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Radio România Internaţional

13 Ianuarie 2015
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Millions of people protested on Sunday against last week's terrorist attacks in the French capital.

Anti-Terror Rally

radio-romania-international

Paris anti-terror rally. Photo: rri.ro.

"We are not afraid" was on the lips of nearly 2 million people who participated in last Sunday’s anti-terror rally in the French capital city Paris.

In other large cities in France but also elsewhere in Europe millions of people marched and stood up for their fundamental rights, the right to life and freedom of speech.

Bound by a traditional and strategic partnership with France, Romania too was appalled by the massacre in Paris, where a total of 17 people were killed and another 20 wounded by three fanatic gunmen.

Whether we’re talking about the cartoonists, the clients of a kosher grocery store or police officers, their killing has become iconic and representative of what extremists hate most.

We are all potential targets, as hate and terror know no boundaries, said president Klaus Iohannis, who joined the rally together with dozens of heads of state and government from all over the world in a show of solidarity with terror-struck France.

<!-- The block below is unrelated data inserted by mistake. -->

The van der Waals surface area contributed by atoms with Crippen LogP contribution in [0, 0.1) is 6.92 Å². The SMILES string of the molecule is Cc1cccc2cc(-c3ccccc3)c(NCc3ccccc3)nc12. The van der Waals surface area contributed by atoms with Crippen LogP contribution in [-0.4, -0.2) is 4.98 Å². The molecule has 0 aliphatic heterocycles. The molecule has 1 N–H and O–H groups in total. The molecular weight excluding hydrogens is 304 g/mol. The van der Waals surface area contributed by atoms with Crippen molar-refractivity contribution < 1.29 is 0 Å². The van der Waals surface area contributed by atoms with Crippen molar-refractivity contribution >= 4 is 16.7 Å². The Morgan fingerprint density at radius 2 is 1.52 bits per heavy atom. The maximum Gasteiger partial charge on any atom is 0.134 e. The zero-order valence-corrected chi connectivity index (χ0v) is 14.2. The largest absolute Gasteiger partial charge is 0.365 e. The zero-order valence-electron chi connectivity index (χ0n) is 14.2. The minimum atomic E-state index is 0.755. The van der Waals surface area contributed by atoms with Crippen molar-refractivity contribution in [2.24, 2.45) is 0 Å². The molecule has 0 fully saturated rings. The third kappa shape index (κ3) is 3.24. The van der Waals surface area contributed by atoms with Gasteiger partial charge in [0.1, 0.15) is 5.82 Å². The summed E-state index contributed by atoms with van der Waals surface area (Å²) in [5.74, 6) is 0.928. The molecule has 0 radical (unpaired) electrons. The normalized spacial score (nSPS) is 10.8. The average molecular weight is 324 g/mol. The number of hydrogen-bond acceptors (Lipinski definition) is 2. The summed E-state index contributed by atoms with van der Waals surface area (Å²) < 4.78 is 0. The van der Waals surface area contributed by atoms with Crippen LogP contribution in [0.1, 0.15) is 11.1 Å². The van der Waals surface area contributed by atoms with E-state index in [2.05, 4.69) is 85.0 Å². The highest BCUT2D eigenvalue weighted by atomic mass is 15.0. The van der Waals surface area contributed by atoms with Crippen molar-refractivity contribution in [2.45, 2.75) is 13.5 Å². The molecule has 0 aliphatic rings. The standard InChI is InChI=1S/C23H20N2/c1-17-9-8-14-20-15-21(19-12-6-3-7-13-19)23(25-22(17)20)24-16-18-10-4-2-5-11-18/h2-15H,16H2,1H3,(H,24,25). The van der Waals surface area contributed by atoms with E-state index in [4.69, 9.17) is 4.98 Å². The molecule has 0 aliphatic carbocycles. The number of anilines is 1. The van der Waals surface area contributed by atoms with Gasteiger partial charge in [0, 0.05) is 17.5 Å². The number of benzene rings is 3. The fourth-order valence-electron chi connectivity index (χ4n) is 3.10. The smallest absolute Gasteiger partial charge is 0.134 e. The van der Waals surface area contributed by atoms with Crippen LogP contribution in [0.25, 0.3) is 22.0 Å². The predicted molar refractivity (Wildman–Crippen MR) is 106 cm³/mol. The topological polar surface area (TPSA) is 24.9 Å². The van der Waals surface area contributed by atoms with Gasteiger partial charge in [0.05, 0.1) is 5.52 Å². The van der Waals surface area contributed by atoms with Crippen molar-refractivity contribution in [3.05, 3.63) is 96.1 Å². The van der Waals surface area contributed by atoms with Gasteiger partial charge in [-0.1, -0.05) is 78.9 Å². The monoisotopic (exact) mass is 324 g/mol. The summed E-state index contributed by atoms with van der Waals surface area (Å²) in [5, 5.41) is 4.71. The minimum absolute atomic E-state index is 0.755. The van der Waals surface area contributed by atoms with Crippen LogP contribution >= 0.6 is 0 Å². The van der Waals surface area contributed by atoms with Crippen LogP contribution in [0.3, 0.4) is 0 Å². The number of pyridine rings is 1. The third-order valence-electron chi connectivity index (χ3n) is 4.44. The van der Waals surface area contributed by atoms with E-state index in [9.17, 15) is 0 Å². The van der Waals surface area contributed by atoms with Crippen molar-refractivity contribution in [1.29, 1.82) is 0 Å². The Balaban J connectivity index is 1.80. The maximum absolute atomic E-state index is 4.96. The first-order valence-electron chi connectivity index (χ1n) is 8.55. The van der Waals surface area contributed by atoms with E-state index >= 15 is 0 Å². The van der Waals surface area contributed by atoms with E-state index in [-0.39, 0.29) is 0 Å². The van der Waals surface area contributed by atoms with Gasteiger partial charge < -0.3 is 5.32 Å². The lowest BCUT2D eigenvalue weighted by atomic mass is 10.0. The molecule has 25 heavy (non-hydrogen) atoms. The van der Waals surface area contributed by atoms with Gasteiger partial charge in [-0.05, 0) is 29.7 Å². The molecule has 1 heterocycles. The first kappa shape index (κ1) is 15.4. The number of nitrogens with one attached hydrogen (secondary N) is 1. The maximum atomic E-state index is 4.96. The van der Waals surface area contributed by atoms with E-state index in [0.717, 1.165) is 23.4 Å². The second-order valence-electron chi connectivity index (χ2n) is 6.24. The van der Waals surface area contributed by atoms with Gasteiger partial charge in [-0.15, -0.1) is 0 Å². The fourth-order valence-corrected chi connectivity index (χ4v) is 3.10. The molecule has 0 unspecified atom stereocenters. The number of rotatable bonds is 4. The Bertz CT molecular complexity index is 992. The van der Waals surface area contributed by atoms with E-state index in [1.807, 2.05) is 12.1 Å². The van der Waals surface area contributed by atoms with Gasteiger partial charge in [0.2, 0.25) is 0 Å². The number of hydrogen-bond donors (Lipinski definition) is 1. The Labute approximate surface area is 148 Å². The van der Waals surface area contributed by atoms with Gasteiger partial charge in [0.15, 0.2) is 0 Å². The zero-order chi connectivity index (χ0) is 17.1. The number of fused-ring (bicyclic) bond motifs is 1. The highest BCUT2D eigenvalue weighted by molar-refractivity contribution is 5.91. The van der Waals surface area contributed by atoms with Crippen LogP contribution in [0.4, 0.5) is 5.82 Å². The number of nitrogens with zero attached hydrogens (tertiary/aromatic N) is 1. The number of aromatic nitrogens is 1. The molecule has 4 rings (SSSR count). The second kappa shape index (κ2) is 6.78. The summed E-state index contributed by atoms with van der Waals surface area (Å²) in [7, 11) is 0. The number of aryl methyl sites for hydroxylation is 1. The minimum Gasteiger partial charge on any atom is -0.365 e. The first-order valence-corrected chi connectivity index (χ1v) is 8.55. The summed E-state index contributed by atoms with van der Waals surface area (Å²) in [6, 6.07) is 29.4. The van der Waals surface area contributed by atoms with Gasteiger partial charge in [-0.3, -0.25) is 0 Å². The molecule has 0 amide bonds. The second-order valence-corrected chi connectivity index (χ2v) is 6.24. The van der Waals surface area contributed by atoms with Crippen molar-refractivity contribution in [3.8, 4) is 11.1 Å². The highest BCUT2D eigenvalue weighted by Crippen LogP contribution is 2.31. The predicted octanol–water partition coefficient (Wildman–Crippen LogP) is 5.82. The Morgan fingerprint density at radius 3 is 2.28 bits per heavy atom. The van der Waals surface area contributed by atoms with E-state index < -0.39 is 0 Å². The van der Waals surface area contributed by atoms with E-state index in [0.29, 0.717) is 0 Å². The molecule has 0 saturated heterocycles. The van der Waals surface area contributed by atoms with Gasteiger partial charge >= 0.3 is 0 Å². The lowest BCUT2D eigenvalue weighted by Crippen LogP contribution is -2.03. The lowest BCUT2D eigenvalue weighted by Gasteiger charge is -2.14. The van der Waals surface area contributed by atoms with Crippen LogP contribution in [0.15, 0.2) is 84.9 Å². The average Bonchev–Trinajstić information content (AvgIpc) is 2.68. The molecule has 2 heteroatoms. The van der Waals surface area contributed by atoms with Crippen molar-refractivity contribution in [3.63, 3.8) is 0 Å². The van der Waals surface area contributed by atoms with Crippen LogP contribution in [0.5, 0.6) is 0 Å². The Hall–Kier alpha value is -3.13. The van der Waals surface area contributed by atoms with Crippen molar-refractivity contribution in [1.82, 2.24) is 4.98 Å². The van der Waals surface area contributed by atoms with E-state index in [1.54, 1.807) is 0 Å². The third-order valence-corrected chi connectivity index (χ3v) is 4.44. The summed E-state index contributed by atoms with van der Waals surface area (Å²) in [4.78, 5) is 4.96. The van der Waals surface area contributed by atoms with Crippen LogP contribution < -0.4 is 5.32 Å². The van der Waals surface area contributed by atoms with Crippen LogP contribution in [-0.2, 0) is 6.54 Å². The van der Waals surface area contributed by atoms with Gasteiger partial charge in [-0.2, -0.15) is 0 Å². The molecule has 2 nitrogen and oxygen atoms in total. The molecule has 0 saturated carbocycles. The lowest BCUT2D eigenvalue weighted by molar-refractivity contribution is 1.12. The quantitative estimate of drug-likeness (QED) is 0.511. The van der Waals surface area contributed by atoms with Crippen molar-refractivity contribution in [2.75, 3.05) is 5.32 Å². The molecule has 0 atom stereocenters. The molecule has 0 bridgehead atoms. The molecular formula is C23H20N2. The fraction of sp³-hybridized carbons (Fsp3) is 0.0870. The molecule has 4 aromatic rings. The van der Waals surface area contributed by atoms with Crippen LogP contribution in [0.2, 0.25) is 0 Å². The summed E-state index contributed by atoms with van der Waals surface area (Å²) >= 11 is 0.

“It was not a march of French solidarity, but one of international solidarity, a signal of our determination to combat terrorism and extremism of any kind. There were not just Europeans who joined in the rally, but also Christians, Muslims, Jews, atheists and agnostics.

"Arab States too were represented in the march and there were also high-ranking Israeli officials. Everyone voiced concern with these growing terrorist and extremist threats”, president Klaus Iohannis said.

All civilized countries share both the solidarity and the concerns that are felt so acutely in France these days.

However we are yet to a see a unanimous view as to the source of these attacks and the solutions aimed at preventing suck attacks in Paris and worldwide.

Beyond the wave of compassion that has gripped social media, not everyone was quick to embrace the already viral slogan “Je suis Charlie!”

Not everyone seems to relate to the disputable sense of humour of this satirical magazine, a rather minor publication until recently, which made its mark mostly by satirizing any kind of religious belief.

Also, the shootings seem to have caught the experienced French police off guard.

In the long hours following the storming of the Charlie Hebdo headquarters, the authorities seemed unable to apprehend the three perpetrators, despite the 80,000 armed police officers and special forces deployed.

In the end, that series of violent attacks has only deepened the cultural gap between the Western countries and many of their own inhabitants, revealing the authorities’ dramatic failure to integrate wave after wave of immigrants.

The Paris attacks were not the work of a jihadist commando from Northern Africa or the Middle East.

Two of the perpetrators were bothers, both born and bred in France, who had received a typically Western education. 


Etichete FranceparisterrorismattackdeathsmarchCharlie HebdoChristiansMuslimsJewsatheistsagnosticssolidarityshootingKlaus Iohannis

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